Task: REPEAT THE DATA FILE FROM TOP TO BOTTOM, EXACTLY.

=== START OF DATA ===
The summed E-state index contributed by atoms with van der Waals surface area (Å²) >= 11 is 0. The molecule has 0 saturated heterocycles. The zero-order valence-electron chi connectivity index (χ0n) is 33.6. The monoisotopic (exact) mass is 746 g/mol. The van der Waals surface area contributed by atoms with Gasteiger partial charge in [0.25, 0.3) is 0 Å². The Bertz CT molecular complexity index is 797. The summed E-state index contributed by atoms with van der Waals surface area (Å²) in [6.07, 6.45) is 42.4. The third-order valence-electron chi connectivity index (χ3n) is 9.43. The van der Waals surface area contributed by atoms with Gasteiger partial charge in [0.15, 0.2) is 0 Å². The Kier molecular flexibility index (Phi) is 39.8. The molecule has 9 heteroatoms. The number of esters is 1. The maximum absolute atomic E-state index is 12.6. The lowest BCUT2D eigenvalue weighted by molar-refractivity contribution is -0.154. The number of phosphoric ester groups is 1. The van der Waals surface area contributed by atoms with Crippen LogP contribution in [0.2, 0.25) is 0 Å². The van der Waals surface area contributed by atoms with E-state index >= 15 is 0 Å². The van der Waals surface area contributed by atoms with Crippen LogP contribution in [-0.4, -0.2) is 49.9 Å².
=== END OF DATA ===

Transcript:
The summed E-state index contributed by atoms with van der Waals surface area (Å²) >= 11 is 0. The molecule has 0 saturated heterocycles. The zero-order valence-electron chi connectivity index (χ0n) is 33.6. The monoisotopic (exact) mass is 746 g/mol. The van der Waals surface area contributed by atoms with Gasteiger partial charge in [0.25, 0.3) is 0 Å². The Bertz CT molecular complexity index is 797. The summed E-state index contributed by atoms with van der Waals surface area (Å²) in [6.07, 6.45) is 42.4. The third-order valence-electron chi connectivity index (χ3n) is 9.43. The van der Waals surface area contributed by atoms with Gasteiger partial charge in [0.15, 0.2) is 0 Å². The Kier molecular flexibility index (Phi) is 39.8. The molecule has 9 heteroatoms. The number of esters is 1. The maximum absolute atomic E-state index is 12.6. The lowest BCUT2D eigenvalue weighted by molar-refractivity contribution is -0.154. The number of phosphoric ester groups is 1. The van der Waals surface area contributed by atoms with Crippen LogP contribution in [0.2, 0.25) is 0 Å². The van der Waals surface area contributed by atoms with E-state index >= 15 is 0 Å². The van der Waals surface area contributed by atoms with Crippen LogP contribution in [-0.4, -0.2) is 49.9 Å².